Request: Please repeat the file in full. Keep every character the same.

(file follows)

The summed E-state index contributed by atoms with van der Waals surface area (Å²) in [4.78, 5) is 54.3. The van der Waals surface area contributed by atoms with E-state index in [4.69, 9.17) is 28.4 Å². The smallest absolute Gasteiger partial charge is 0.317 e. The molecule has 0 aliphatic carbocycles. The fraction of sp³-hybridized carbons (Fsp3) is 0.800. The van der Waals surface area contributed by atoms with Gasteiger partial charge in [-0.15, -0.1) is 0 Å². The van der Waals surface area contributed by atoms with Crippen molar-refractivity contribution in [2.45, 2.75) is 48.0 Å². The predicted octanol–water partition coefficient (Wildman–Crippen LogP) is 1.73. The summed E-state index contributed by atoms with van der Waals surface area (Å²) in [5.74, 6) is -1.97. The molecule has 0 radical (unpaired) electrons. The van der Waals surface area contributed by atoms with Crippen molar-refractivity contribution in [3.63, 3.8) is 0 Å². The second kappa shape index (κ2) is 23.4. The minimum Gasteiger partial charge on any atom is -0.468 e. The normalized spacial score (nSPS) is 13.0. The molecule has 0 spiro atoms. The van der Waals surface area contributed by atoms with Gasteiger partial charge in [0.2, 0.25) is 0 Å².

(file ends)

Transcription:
The summed E-state index contributed by atoms with van der Waals surface area (Å²) in [4.78, 5) is 54.3. The van der Waals surface area contributed by atoms with E-state index in [4.69, 9.17) is 28.4 Å². The smallest absolute Gasteiger partial charge is 0.317 e. The molecule has 0 aliphatic carbocycles. The fraction of sp³-hybridized carbons (Fsp3) is 0.800. The van der Waals surface area contributed by atoms with Gasteiger partial charge in [-0.15, -0.1) is 0 Å². The van der Waals surface area contributed by atoms with Crippen molar-refractivity contribution in [2.45, 2.75) is 48.0 Å². The predicted octanol–water partition coefficient (Wildman–Crippen LogP) is 1.73. The summed E-state index contributed by atoms with van der Waals surface area (Å²) in [5.74, 6) is -1.97. The molecule has 0 radical (unpaired) electrons. The van der Waals surface area contributed by atoms with Crippen molar-refractivity contribution in [3.63, 3.8) is 0 Å². The second kappa shape index (κ2) is 23.4. The minimum Gasteiger partial charge on any atom is -0.468 e. The normalized spacial score (nSPS) is 13.0. The molecule has 0 spiro atoms. The van der Waals surface area contributed by atoms with Gasteiger partial charge in [0.2, 0.25) is 0 Å².